Insects will lay their eggs on the top and underside of plant leaves for protection as well as a food source for the larvae when hatched.
The yellow eggs found on plant leaves can be the eggs of moths, beetles, aphids, and stink bugs. Once laid, the eggs can be pale yellow which can change as it ages. If allowed to hatch, the larvae will feed on the plant leaves until maturity which will affect the overall health of the plant.
It can be nerve-wracking to see insect eggs on plant leaves but proper identification will allow you to make better decisions whether to leave or take action in removing the eggs from the leaves.
We have covered the different types of insects that lay eggs on leaves and what you can do once you have identified that they are harmful to the plant.
What Insects Lays Eggs on leaves?
Insect eggs vary in shape, size, and color depending on the species. For example, bullet-shaped, keg-shaped, and gelatinous.
Eggs can be laid alone, in clusters, or in large groups. The amount depends on the risk of predation that the larvae are likely to encounter.
Some beetle species lay a few thousand eggs in large batches, as only some will make it past the larval stage.
When hatched the larvae can attack the plant, feeding on the surrounding structure until they reach a stage of maturity for them to migrate.
At that point, the destruction would have already been done which in some cases may cause the death of the plant.
List of insects that lay yellow eggs on leaves:
Several moths have yellow eggs, and many of these species are pests of either crops or vegetable gardens — or both.
These insects tend to lay eggs on the top surface of the leaves.
These slender beetles are often black or grey with narrow, grey, or yellow stripes. These insects lay clusters of 20 or so on the undersides of leaves.
Aphids tend to attack ornamental plants, such as roses and cause the growth to be stunted.
Research has shown that these insects lay their eggs on both the lower and upper end of leaves.
These spherical predators lay masses of bright yellow, oval eggs on the surfaces of leaves.
They are very common vegetable warms and are adults in their adult form. The moths are brownish-grey and damage vegetables by laying eggs on the flowers and leaves.
Their larva is more destructive as it bores holes on the crop crown and feeds on the plant tissues.
Their eggs are yellow-white, having 0.66 diameters and 0.4mm in height, and they are usually laid singly on the underside of leaves.
Eggs are mostly found on leaves that are both larger and higher on plants.
The adult spider mites lay their eggs on the lower side of leaves, and they can be over a hundred in a week.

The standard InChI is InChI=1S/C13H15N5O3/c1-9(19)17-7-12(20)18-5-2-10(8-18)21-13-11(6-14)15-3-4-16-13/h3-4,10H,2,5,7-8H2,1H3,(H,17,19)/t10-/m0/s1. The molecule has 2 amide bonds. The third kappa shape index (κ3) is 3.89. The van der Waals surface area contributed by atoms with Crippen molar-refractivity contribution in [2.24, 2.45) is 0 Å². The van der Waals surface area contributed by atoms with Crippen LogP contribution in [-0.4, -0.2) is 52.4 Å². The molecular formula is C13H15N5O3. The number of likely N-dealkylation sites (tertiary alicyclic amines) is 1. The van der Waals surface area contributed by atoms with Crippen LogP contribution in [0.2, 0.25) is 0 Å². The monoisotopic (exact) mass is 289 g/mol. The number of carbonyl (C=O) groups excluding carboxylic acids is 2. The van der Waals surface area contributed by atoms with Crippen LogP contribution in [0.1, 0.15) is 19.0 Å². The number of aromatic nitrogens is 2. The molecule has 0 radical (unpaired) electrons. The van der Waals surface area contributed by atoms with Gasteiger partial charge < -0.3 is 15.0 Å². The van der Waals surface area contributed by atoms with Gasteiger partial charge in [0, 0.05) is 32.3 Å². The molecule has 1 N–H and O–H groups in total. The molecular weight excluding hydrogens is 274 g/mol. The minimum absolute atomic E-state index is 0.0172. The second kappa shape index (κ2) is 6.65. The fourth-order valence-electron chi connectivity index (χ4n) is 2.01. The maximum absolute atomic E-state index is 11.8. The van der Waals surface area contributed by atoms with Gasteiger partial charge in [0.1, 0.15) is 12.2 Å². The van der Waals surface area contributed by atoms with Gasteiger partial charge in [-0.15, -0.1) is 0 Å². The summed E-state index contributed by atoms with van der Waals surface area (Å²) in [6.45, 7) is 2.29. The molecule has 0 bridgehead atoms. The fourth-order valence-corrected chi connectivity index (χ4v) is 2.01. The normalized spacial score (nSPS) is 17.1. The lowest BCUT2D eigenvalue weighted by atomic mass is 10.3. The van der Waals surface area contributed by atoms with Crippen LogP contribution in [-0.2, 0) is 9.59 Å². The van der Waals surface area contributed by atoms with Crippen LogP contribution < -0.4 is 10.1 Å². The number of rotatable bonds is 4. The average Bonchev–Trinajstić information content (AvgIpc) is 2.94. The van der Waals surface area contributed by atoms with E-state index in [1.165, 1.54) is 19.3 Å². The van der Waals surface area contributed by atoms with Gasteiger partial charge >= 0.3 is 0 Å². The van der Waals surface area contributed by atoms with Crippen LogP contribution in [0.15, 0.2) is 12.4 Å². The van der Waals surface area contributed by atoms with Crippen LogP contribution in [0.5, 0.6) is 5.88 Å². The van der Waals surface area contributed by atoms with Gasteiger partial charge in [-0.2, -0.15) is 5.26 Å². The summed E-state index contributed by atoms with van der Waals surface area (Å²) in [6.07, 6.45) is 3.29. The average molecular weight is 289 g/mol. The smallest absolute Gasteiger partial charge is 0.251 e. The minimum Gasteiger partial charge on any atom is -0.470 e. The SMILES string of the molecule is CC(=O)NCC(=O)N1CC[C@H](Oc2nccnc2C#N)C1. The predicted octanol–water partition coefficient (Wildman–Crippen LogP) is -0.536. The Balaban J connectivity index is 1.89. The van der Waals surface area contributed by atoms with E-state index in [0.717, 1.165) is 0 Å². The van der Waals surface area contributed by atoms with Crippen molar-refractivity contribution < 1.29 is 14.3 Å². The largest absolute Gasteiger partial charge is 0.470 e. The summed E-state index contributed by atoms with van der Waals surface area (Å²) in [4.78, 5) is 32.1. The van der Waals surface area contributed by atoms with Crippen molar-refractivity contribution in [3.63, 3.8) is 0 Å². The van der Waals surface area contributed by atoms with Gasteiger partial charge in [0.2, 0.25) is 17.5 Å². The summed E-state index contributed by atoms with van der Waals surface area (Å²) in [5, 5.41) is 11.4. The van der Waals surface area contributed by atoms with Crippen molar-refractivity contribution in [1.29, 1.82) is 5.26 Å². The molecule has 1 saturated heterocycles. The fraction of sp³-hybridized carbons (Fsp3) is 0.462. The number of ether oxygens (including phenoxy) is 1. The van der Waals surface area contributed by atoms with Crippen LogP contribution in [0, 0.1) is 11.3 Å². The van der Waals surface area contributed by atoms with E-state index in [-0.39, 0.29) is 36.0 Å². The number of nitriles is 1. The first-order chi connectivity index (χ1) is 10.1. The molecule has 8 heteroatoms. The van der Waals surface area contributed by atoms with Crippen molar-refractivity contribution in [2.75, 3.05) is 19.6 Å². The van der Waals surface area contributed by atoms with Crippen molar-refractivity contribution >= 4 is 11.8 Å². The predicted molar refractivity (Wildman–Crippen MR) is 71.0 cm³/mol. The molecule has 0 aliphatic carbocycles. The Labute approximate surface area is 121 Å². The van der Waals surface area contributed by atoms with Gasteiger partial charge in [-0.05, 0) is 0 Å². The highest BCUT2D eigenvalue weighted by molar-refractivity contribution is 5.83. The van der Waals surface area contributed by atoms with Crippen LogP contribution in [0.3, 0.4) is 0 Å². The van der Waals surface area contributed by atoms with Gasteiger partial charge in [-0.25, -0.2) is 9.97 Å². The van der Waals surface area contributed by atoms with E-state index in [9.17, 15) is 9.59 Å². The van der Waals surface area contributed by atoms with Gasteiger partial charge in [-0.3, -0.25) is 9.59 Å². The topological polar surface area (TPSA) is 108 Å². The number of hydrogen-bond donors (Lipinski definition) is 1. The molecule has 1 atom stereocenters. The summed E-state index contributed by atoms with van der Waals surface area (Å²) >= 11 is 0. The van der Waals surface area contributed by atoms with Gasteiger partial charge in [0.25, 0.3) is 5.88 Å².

Adult spider mites lay their eggs on the underside of leaves. Eggs become yellowish in later stages.
Are Insect Eggs Harmful to Plants?
Insect eggs on leaves are common and can be harmful to plants if they are not correctly identified and removed. However, some plants can produce a hypersensitive response that protects the plants before the eggs hatch.
Most plants have a unique first line of defense that helps them protect themselves from enemies before becoming harmful.
Some eggs can trigger a hypersensitive response in plants.
This response is known for the death of cells and plant tissues around the egg and, thus, leads to desiccation or the dropping of the egg.
This is how plants protect themselves by preventing the eggs from hatching on the leaves.
In some other cases, plants make themselves more attractive to parasite wasps that help devour harmful eggs.
The effects of eggs on plants are induced by changes in the photosynthetic activity of leaves and the plant’s secondary metabolism and growth.
Examples of egg deposition effects can be the induction of hypersensitive-like plant response, formation of neoplasms, or production of ovicidal plant substances.
In addition, egg deposition can induce a change in the plant’s odor and leaf surface chemistry, which serve as indirect plant defense with the help of antagonists of the insect eggs.
These egg-induced changes lead to the attraction of egg parasitoids and their assistance on a leaf, respectively.
Moreover, biological control through natural enemies of the harmful herbivores and exploitation of the genetic variation in resistance traits among wild relatives are two promising sustainable strategies to reduce pests.
With this, such traits often allow the pest to continue feeding and act when damage already exists.